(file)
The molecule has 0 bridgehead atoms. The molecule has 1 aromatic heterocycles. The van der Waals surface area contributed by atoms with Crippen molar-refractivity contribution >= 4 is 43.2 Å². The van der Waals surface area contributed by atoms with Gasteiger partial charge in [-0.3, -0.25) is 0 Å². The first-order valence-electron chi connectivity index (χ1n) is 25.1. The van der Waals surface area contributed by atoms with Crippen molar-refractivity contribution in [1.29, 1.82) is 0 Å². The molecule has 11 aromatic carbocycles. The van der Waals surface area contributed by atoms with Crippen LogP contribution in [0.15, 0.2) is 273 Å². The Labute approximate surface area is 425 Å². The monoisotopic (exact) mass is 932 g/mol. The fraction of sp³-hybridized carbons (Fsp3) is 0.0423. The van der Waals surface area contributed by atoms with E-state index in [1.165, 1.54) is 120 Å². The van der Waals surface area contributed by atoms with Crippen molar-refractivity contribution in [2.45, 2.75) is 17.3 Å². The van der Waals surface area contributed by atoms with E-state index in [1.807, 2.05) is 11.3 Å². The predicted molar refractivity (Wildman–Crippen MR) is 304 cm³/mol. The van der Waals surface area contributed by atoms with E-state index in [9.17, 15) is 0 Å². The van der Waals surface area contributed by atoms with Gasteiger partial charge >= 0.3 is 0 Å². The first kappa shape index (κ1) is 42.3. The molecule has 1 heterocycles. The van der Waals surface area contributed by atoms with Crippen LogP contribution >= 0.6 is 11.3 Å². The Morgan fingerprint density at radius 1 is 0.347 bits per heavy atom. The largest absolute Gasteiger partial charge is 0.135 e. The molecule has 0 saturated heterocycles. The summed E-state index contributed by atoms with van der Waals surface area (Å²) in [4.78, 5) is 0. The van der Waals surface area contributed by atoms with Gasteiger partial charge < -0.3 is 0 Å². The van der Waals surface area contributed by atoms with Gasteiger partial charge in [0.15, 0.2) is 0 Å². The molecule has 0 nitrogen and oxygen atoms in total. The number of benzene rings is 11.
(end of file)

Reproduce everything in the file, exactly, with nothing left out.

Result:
The molecule has 0 bridgehead atoms. The molecule has 1 aromatic heterocycles. The van der Waals surface area contributed by atoms with Crippen molar-refractivity contribution >= 4 is 43.2 Å². The van der Waals surface area contributed by atoms with Gasteiger partial charge in [-0.3, -0.25) is 0 Å². The first-order valence-electron chi connectivity index (χ1n) is 25.1. The van der Waals surface area contributed by atoms with Crippen molar-refractivity contribution in [1.29, 1.82) is 0 Å². The molecule has 11 aromatic carbocycles. The van der Waals surface area contributed by atoms with Crippen LogP contribution in [0.15, 0.2) is 273 Å². The Labute approximate surface area is 425 Å². The monoisotopic (exact) mass is 932 g/mol. The fraction of sp³-hybridized carbons (Fsp3) is 0.0423. The van der Waals surface area contributed by atoms with E-state index in [1.165, 1.54) is 120 Å². The van der Waals surface area contributed by atoms with Crippen molar-refractivity contribution in [2.45, 2.75) is 17.3 Å². The van der Waals surface area contributed by atoms with E-state index in [1.807, 2.05) is 11.3 Å². The predicted molar refractivity (Wildman–Crippen MR) is 304 cm³/mol. The van der Waals surface area contributed by atoms with E-state index in [9.17, 15) is 0 Å². The van der Waals surface area contributed by atoms with Gasteiger partial charge >= 0.3 is 0 Å². The first kappa shape index (κ1) is 42.3. The molecule has 1 heterocycles. The van der Waals surface area contributed by atoms with Crippen LogP contribution >= 0.6 is 11.3 Å². The Morgan fingerprint density at radius 1 is 0.347 bits per heavy atom. The largest absolute Gasteiger partial charge is 0.135 e. The molecule has 0 saturated heterocycles. The summed E-state index contributed by atoms with van der Waals surface area (Å²) in [4.78, 5) is 0. The van der Waals surface area contributed by atoms with Gasteiger partial charge < -0.3 is 0 Å². The van der Waals surface area contributed by atoms with Gasteiger partial charge in [0.15, 0.2) is 0 Å². The molecule has 0 nitrogen and oxygen atoms in total. The number of benzene rings is 11.